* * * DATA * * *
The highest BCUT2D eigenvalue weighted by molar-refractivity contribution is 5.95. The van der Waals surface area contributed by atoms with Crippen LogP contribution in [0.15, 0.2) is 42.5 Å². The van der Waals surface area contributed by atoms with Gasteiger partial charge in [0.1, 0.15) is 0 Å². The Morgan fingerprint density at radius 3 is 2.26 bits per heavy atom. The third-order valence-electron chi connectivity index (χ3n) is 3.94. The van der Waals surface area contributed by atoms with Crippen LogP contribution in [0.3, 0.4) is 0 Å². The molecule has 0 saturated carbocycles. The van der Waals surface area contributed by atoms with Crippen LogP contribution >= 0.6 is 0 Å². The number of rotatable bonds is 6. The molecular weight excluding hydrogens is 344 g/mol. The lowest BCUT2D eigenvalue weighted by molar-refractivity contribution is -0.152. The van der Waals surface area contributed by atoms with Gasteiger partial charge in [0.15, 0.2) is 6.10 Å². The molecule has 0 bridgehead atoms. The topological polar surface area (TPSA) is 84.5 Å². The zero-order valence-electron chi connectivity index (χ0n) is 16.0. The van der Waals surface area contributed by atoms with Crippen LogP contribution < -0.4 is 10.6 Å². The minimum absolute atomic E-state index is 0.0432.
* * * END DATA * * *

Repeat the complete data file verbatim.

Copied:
The highest BCUT2D eigenvalue weighted by molar-refractivity contribution is 5.95. The van der Waals surface area contributed by atoms with Crippen LogP contribution in [0.15, 0.2) is 42.5 Å². The van der Waals surface area contributed by atoms with Gasteiger partial charge in [0.1, 0.15) is 0 Å². The Morgan fingerprint density at radius 3 is 2.26 bits per heavy atom. The third-order valence-electron chi connectivity index (χ3n) is 3.94. The van der Waals surface area contributed by atoms with Crippen LogP contribution in [0.3, 0.4) is 0 Å². The molecule has 0 saturated carbocycles. The van der Waals surface area contributed by atoms with Crippen LogP contribution >= 0.6 is 0 Å². The number of rotatable bonds is 6. The molecular weight excluding hydrogens is 344 g/mol. The lowest BCUT2D eigenvalue weighted by molar-refractivity contribution is -0.152. The van der Waals surface area contributed by atoms with Gasteiger partial charge in [0.15, 0.2) is 6.10 Å². The molecule has 0 bridgehead atoms. The topological polar surface area (TPSA) is 84.5 Å². The zero-order valence-electron chi connectivity index (χ0n) is 16.0. The van der Waals surface area contributed by atoms with Crippen LogP contribution < -0.4 is 10.6 Å². The minimum absolute atomic E-state index is 0.0432.